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ERIC Number: ED539553
Record Type: Non-Journal
Publication Date: 2011-Jun-11
Pages: 6
Abstractor: ERIC
Reference Count: 0
Where Is the Best Place to Invest $102,000--in Stocks, Bonds, or a College Degree?
Greenstone, Michael; Looney, Adam
Hamilton Project
As the college class of 2011 graduates in the aftermath of the Great Recession, some graduates are struggling to find a good job--or any job at all. As a result, many are questioning whether the time and expense of college was worth it. The authors try to answer this question by comparing the economic benefits of a college degree to its costs, as one would for any other investment. When compared to other types of investments, how does a college degree really stack up? The answer is clear: Higher education is a much better investment than almost any other alternative, even for the "Class of the Great Recession" (young adults ages 23-24). In today's tough labor market, a college degree dramatically boosts the odds of finding a job and making more money. On average, the benefits of a four-year college degree are equivalent to an investment that returns 15.2 percent per year. This is more than double the average return to stock market investments since 1950, and more than five times the returns to corporate bonds, gold, long-term government bonds, or home ownership. From any investment perspective, college is a great deal. This analysis focuses on the average earnings of a college graduate compared to the average person with only a high-school diploma. (Contains 3 endnotes.)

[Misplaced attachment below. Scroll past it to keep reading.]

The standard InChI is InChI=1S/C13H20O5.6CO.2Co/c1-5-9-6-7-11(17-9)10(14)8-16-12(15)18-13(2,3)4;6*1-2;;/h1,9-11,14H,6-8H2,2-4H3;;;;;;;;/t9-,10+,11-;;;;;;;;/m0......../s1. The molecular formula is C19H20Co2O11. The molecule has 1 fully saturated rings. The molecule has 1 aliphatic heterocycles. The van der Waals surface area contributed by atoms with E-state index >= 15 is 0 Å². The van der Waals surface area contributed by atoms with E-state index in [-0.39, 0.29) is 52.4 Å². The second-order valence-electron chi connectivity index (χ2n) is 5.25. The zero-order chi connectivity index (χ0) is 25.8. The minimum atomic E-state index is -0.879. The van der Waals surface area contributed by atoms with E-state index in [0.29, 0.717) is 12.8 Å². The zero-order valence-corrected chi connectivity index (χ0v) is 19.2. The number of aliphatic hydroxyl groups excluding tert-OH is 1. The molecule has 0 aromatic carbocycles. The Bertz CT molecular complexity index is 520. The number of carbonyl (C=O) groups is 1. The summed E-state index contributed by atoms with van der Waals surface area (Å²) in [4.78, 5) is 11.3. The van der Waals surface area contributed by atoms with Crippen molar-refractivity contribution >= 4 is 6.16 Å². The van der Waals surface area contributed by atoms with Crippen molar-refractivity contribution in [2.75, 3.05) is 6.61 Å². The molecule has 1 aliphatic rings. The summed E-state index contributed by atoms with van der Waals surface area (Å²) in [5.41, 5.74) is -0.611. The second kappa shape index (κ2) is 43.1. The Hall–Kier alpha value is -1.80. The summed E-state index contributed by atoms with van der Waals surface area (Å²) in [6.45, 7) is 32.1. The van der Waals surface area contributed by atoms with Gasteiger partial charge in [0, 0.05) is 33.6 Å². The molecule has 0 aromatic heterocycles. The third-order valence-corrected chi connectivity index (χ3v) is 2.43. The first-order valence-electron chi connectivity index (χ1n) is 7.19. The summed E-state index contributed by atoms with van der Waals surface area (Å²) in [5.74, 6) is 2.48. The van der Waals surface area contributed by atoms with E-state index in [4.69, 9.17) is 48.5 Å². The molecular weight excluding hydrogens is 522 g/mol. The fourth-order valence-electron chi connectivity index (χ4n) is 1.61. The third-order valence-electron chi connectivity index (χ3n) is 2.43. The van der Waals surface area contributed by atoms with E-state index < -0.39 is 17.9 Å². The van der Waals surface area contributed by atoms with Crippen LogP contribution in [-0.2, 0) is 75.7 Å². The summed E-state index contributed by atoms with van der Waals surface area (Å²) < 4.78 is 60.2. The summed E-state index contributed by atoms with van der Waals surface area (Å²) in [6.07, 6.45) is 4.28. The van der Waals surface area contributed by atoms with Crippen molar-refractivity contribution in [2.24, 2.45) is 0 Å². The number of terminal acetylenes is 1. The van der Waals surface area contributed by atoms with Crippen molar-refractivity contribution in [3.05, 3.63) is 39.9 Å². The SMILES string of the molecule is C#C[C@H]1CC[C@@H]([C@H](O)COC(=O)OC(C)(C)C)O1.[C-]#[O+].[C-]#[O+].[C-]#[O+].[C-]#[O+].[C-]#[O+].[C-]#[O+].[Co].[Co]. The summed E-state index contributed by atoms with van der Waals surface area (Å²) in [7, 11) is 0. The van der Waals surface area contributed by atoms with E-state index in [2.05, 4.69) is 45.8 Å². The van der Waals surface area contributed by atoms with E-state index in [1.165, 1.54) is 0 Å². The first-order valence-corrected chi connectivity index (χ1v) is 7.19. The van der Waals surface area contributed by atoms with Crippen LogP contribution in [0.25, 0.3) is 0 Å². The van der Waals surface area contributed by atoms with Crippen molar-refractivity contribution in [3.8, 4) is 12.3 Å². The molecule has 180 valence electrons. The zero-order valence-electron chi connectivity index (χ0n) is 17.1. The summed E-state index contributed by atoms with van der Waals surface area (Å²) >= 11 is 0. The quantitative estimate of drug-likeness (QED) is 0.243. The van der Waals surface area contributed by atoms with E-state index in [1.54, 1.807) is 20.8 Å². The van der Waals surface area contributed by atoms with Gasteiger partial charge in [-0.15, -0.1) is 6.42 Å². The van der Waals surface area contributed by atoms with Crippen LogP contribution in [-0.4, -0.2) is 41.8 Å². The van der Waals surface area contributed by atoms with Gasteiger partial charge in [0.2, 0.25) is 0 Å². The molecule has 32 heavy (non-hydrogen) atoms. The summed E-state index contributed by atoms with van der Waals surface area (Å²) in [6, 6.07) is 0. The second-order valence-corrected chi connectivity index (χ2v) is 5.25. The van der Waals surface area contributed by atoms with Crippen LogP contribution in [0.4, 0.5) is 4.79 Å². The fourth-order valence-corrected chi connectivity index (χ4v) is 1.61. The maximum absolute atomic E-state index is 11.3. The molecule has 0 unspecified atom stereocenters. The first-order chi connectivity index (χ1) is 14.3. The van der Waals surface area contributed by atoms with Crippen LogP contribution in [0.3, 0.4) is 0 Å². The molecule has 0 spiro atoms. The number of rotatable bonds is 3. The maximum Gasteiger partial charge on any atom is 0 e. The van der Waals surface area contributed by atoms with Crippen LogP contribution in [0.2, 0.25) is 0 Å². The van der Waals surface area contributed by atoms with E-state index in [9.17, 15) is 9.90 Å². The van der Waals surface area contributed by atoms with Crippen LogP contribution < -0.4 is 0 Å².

Hamilton Project. Available from: Brookings Institution. 1775 Massachusetts Avenue NW, Washington, DC 20036. Tel: 202-797-6484; Fax: 202-741-6575; e-mail:; Web site:
Publication Type: Reports - Evaluative
Education Level: Higher Education
Audience: N/A
Language: English
Sponsor: N/A
Authoring Institution: Brookings Institution, Hamilton Project